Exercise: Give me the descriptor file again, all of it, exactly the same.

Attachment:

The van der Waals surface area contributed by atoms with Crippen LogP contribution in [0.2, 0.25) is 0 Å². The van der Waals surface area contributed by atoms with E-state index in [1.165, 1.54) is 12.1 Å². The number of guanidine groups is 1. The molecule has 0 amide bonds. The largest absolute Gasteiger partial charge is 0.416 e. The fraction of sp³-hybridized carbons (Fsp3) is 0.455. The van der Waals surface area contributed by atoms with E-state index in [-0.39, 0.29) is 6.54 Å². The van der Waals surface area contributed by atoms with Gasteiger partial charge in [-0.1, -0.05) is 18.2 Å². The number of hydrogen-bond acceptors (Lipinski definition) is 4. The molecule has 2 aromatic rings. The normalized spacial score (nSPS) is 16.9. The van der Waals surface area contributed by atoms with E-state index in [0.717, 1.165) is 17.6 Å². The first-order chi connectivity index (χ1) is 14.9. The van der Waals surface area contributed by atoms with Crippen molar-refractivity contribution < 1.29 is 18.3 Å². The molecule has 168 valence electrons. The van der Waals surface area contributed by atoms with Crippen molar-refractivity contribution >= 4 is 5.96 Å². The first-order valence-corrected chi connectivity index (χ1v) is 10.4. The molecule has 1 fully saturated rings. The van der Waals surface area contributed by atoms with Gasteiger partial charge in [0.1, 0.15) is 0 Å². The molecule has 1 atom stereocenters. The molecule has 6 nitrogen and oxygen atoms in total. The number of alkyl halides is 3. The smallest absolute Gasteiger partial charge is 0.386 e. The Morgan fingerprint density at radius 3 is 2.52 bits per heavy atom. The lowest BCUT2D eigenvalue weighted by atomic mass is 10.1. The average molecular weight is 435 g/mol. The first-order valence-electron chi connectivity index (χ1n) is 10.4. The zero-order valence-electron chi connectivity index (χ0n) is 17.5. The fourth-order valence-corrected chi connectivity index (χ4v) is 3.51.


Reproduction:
The van der Waals surface area contributed by atoms with Crippen LogP contribution in [0.2, 0.25) is 0 Å². The van der Waals surface area contributed by atoms with E-state index in [1.165, 1.54) is 12.1 Å². The number of guanidine groups is 1. The molecule has 0 amide bonds. The largest absolute Gasteiger partial charge is 0.416 e. The fraction of sp³-hybridized carbons (Fsp3) is 0.455. The van der Waals surface area contributed by atoms with E-state index in [-0.39, 0.29) is 6.54 Å². The van der Waals surface area contributed by atoms with Gasteiger partial charge in [-0.1, -0.05) is 18.2 Å². The number of hydrogen-bond acceptors (Lipinski definition) is 4. The molecule has 2 aromatic rings. The normalized spacial score (nSPS) is 16.9. The van der Waals surface area contributed by atoms with E-state index in [0.717, 1.165) is 17.6 Å². The first-order chi connectivity index (χ1) is 14.9. The van der Waals surface area contributed by atoms with Crippen molar-refractivity contribution < 1.29 is 18.3 Å². The molecule has 168 valence electrons. The van der Waals surface area contributed by atoms with Crippen molar-refractivity contribution >= 4 is 5.96 Å². The first-order valence-corrected chi connectivity index (χ1v) is 10.4. The molecule has 1 fully saturated rings. The van der Waals surface area contributed by atoms with Gasteiger partial charge in [0.1, 0.15) is 0 Å². The molecule has 1 atom stereocenters. The molecule has 6 nitrogen and oxygen atoms in total. The number of alkyl halides is 3. The smallest absolute Gasteiger partial charge is 0.386 e. The Morgan fingerprint density at radius 3 is 2.52 bits per heavy atom. The lowest BCUT2D eigenvalue weighted by atomic mass is 10.1. The average molecular weight is 435 g/mol. The first-order valence-electron chi connectivity index (χ1n) is 10.4. The zero-order valence-electron chi connectivity index (χ0n) is 17.5. The fourth-order valence-corrected chi connectivity index (χ4v) is 3.51.